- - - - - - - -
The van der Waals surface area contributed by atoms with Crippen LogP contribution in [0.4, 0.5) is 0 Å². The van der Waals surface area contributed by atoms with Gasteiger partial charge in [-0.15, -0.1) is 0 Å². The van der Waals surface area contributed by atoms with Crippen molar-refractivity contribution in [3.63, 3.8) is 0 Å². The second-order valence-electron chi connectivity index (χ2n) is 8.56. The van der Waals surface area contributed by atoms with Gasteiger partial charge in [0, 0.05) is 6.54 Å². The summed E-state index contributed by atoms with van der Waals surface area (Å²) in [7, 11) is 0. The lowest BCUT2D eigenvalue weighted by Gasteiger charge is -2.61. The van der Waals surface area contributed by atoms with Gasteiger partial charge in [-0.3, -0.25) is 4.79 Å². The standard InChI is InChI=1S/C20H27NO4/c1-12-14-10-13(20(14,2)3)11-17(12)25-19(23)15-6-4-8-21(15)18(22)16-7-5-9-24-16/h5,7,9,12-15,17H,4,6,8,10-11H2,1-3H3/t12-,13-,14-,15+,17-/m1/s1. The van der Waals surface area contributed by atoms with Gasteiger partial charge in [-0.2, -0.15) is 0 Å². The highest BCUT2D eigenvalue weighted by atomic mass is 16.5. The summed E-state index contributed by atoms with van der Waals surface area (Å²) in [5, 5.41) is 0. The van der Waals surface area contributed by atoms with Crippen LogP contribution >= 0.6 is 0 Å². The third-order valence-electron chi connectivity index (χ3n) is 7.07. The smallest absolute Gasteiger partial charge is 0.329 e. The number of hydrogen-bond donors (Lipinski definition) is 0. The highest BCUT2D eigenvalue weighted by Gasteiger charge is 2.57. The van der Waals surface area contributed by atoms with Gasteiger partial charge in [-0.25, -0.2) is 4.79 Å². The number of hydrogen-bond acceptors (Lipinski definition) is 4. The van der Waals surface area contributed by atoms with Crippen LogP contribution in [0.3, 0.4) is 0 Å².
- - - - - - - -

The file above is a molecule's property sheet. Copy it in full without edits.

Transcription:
The van der Waals surface area contributed by atoms with Crippen LogP contribution in [0.4, 0.5) is 0 Å². The van der Waals surface area contributed by atoms with Gasteiger partial charge in [-0.15, -0.1) is 0 Å². The van der Waals surface area contributed by atoms with Crippen molar-refractivity contribution in [3.63, 3.8) is 0 Å². The second-order valence-electron chi connectivity index (χ2n) is 8.56. The van der Waals surface area contributed by atoms with Gasteiger partial charge in [0, 0.05) is 6.54 Å². The summed E-state index contributed by atoms with van der Waals surface area (Å²) in [7, 11) is 0. The lowest BCUT2D eigenvalue weighted by Gasteiger charge is -2.61. The van der Waals surface area contributed by atoms with Gasteiger partial charge in [-0.3, -0.25) is 4.79 Å². The standard InChI is InChI=1S/C20H27NO4/c1-12-14-10-13(20(14,2)3)11-17(12)25-19(23)15-6-4-8-21(15)18(22)16-7-5-9-24-16/h5,7,9,12-15,17H,4,6,8,10-11H2,1-3H3/t12-,13-,14-,15+,17-/m1/s1. The van der Waals surface area contributed by atoms with Gasteiger partial charge in [-0.2, -0.15) is 0 Å². The highest BCUT2D eigenvalue weighted by atomic mass is 16.5. The summed E-state index contributed by atoms with van der Waals surface area (Å²) in [5, 5.41) is 0. The van der Waals surface area contributed by atoms with Crippen LogP contribution >= 0.6 is 0 Å². The third-order valence-electron chi connectivity index (χ3n) is 7.07. The smallest absolute Gasteiger partial charge is 0.329 e. The number of hydrogen-bond donors (Lipinski definition) is 0. The highest BCUT2D eigenvalue weighted by Gasteiger charge is 2.57. The van der Waals surface area contributed by atoms with Gasteiger partial charge in [-0.25, -0.2) is 4.79 Å². The number of hydrogen-bond acceptors (Lipinski definition) is 4. The van der Waals surface area contributed by atoms with Crippen LogP contribution in [0.3, 0.4) is 0 Å².